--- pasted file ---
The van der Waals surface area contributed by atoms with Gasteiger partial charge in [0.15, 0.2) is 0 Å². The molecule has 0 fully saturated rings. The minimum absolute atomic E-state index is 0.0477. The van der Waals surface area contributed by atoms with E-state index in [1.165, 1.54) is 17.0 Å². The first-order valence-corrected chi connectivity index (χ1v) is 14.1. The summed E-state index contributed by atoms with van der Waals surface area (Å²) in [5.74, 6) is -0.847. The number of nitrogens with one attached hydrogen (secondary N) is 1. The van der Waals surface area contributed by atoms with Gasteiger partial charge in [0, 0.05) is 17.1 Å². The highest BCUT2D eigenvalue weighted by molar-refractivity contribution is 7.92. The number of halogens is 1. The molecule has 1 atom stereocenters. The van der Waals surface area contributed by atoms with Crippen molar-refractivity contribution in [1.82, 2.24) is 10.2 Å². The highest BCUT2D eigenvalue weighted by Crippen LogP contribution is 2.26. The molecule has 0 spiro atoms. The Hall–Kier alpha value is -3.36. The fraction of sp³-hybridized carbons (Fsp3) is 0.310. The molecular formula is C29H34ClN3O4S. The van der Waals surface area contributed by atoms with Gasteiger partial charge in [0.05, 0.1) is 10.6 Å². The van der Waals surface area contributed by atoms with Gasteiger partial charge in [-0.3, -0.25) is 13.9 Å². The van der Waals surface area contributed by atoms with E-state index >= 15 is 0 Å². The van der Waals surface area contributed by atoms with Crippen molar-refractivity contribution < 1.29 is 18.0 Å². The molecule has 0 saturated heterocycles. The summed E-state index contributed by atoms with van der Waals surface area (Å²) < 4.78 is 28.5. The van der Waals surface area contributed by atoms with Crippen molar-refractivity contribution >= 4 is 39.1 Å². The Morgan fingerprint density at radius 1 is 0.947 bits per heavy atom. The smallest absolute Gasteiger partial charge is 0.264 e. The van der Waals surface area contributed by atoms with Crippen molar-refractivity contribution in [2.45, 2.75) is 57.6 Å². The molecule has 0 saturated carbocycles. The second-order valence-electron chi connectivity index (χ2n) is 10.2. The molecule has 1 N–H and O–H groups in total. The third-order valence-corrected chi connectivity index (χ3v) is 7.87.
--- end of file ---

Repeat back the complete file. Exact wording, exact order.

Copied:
The van der Waals surface area contributed by atoms with Gasteiger partial charge in [0.15, 0.2) is 0 Å². The molecule has 0 fully saturated rings. The minimum absolute atomic E-state index is 0.0477. The van der Waals surface area contributed by atoms with E-state index in [1.165, 1.54) is 17.0 Å². The first-order valence-corrected chi connectivity index (χ1v) is 14.1. The summed E-state index contributed by atoms with van der Waals surface area (Å²) in [5.74, 6) is -0.847. The number of nitrogens with one attached hydrogen (secondary N) is 1. The van der Waals surface area contributed by atoms with Gasteiger partial charge in [0, 0.05) is 17.1 Å². The highest BCUT2D eigenvalue weighted by molar-refractivity contribution is 7.92. The number of halogens is 1. The molecule has 1 atom stereocenters. The van der Waals surface area contributed by atoms with Crippen molar-refractivity contribution in [1.82, 2.24) is 10.2 Å². The highest BCUT2D eigenvalue weighted by Crippen LogP contribution is 2.26. The molecule has 0 spiro atoms. The Hall–Kier alpha value is -3.36. The fraction of sp³-hybridized carbons (Fsp3) is 0.310. The molecular formula is C29H34ClN3O4S. The van der Waals surface area contributed by atoms with Gasteiger partial charge in [0.05, 0.1) is 10.6 Å². The van der Waals surface area contributed by atoms with Gasteiger partial charge in [-0.3, -0.25) is 13.9 Å². The van der Waals surface area contributed by atoms with E-state index >= 15 is 0 Å². The van der Waals surface area contributed by atoms with Crippen molar-refractivity contribution < 1.29 is 18.0 Å². The molecule has 0 saturated heterocycles. The summed E-state index contributed by atoms with van der Waals surface area (Å²) < 4.78 is 28.5. The van der Waals surface area contributed by atoms with Crippen molar-refractivity contribution >= 4 is 39.1 Å². The Morgan fingerprint density at radius 1 is 0.947 bits per heavy atom. The smallest absolute Gasteiger partial charge is 0.264 e. The van der Waals surface area contributed by atoms with Crippen molar-refractivity contribution in [2.45, 2.75) is 57.6 Å². The molecule has 0 saturated carbocycles. The second-order valence-electron chi connectivity index (χ2n) is 10.2. The molecule has 1 N–H and O–H groups in total. The third-order valence-corrected chi connectivity index (χ3v) is 7.87.